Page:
Ahead of the curve

Science fiction struggles to keep up with the real universe

Published August 9, 1996 9:30AM (EDT)

Revelations from real-life scientists that life indeed once existed on what most people thought was a dead planet have prompted a lot of I-told-you-so's. As in "I told you there was life on other planets," which somehow implies that the statement "I told you that the government has been hiding the truth about UFOs" has equal weight. While researchers spend the next few months and years checking out this week's announced findings, the rest of us will probably be watching "The X-Files" and "Star Trek" spinoffs with renewed interest -- much to the pleasure of television executives.

The Mars news is also likely to nudge readers toward the science fiction section of their local bookstore. There they will find "Blue Mars" (Bantam Doubleday Dell), by Kim Stanley Robinson, the third and final installment of his highly-acclaimed "Mars" trilogy, which began with "Red Mars," and followed with "Green Mars," and relates the fortunes of would-be colonizers from Earth. We talked with Kim Stanley Robinson about the possibility of life on Mars and the impact this may have on his own thinking and writing.

A basic premise of the "Mars" trilogy is that it was a lifeless planet before the "First Hundred" colonizers got there. Was it always lifeless in your imagination?

Yes it was. I was quite convinced that Mars was a dead planet and had been from the very beginning. I even wrote a short story called "Exploring Fossil Canyon," about the discovery of some false fossils on Mars. It's a story exploring the disappointment about the lack of any life on Mars and how vigorously the human mind has tried to supply it. So that story is now
completely recontextualized.

All the excitement over the far-from-conclusive evidence of early life on Mars -- is this another example of the human mind overreaching?

From what I've seen so far, this is not by any means any smoking gun evidence. But it is very suggestive, and now we should go to Mars to look for that smoking gun.

What should we be looking for?

We should head for dry lake beds and look for stromatolites, which are fossil bacterial mats. We found them on earth, we know what they look like and what caused them. Some are still alive in some bays in Australia and are the same kind of thing that caused these Martian rocks to be formed 3.5 billion years ago. And Mars' surface is marvelously untouched so that a lot of this old stuff won't be hard to find like it is on Earth, where you have to go to continents that haven't been crunched by tectonic movement.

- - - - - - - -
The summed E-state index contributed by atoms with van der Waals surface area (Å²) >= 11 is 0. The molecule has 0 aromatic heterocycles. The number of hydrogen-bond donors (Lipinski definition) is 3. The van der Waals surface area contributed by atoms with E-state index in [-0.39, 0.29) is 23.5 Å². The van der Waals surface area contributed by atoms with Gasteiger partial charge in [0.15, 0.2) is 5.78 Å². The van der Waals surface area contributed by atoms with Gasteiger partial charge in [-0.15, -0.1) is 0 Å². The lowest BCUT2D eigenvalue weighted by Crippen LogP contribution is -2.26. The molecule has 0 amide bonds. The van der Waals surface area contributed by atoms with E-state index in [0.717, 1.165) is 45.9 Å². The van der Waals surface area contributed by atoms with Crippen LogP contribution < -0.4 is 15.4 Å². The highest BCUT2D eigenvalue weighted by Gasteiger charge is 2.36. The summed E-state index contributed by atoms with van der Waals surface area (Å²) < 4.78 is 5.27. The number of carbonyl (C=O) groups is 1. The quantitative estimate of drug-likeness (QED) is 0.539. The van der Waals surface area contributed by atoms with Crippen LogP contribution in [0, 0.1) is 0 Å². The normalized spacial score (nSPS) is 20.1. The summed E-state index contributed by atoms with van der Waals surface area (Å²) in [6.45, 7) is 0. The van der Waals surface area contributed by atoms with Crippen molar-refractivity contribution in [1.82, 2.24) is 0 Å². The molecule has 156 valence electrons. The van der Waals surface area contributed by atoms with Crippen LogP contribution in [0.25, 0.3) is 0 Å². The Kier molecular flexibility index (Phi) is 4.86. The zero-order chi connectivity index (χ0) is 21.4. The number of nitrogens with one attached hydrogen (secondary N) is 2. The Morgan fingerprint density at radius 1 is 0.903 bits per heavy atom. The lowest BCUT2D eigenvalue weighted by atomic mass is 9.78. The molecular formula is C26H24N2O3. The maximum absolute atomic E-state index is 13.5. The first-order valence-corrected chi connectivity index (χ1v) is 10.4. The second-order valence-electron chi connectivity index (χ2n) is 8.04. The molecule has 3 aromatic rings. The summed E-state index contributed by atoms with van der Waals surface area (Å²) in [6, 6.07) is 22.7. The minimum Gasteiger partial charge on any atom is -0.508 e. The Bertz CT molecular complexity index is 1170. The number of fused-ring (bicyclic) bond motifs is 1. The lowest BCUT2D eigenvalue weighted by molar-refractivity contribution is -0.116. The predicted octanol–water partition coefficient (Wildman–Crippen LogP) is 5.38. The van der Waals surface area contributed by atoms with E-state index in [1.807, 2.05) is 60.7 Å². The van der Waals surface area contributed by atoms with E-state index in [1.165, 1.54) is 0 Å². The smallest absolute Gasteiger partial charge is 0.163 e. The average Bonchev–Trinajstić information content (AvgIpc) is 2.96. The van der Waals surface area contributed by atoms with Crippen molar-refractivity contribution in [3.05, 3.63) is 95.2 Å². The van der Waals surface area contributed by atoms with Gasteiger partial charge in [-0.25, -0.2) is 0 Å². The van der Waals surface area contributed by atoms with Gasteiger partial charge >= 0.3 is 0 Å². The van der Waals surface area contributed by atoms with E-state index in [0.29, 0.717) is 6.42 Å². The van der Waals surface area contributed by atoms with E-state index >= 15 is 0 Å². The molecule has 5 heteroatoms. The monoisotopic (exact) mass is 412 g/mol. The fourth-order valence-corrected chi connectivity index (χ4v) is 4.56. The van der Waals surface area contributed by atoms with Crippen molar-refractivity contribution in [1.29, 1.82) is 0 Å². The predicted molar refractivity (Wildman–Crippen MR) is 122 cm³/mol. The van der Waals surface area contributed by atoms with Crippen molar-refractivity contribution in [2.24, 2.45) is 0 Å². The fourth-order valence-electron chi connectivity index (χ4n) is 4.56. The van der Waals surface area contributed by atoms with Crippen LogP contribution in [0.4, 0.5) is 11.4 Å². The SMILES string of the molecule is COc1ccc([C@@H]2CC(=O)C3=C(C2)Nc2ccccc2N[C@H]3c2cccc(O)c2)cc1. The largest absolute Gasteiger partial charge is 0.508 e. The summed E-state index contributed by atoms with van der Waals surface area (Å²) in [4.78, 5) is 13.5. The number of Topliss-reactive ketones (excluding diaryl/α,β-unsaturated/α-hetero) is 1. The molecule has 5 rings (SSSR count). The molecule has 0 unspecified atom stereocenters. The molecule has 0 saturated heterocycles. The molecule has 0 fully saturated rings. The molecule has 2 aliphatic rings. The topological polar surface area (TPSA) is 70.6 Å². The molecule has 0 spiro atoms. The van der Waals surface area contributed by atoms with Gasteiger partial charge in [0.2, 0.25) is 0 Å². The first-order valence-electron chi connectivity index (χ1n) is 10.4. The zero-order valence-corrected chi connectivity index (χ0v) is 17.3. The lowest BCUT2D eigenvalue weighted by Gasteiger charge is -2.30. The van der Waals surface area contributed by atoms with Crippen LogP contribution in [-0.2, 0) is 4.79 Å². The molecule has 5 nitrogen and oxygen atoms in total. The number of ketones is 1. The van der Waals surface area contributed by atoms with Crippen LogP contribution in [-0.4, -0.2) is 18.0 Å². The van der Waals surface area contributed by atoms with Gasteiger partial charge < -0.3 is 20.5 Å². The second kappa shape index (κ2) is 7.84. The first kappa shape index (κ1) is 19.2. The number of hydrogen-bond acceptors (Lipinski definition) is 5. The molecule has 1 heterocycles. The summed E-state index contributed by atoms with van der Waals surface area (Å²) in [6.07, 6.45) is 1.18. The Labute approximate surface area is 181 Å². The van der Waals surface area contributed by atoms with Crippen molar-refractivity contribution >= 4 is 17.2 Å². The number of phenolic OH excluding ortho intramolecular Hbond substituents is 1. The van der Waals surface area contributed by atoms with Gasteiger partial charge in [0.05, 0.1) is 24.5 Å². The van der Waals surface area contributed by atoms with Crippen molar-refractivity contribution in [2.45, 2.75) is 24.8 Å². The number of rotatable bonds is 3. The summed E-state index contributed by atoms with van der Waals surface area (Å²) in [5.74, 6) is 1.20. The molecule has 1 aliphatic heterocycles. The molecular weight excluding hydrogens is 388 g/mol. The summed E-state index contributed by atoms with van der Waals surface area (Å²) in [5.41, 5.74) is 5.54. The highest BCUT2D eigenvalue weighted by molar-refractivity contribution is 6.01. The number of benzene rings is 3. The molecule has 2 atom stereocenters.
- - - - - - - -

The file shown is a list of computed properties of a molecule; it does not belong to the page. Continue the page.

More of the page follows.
What are the implications if we do find those stromatolites?

It means it's very likely that every time you get a planet with the right amount of heat, the right amount of water and certain basic minerals, that life probably started. Whether evolution would carry that life along very far is still an open question. But the more starts there are, the more possibilities for evolution there are.

Will this change your own cosmic thinking?

No. I always assumed this was true, just out of the logic of science and the notion that what happened on earth is not miraculous or unique or extraordinarily special. That we're just one part of ordinary cosmology. I really thought that Mars might have been too far out away from the sun. I had assumed that you really needed a special combination of stuff for life to start. Even with these Martian remnants we still are faced with the mystery of what kind of lightning strike is needed, and into what kind of primordial soup. I thought it was probably something really unusual. Now I think it's probably more usual.

Did you breathe a sigh of relief knowing you had completed the trilogy before this news came out? Would it have forced you to rethink what you were writing?

The trilogy would still function perfectly fine if there was fossil life on Mars that had died out before we got there -- which is very possible. But if we discover that there are still bacteria down in those volcanic vents, then all bets would be off on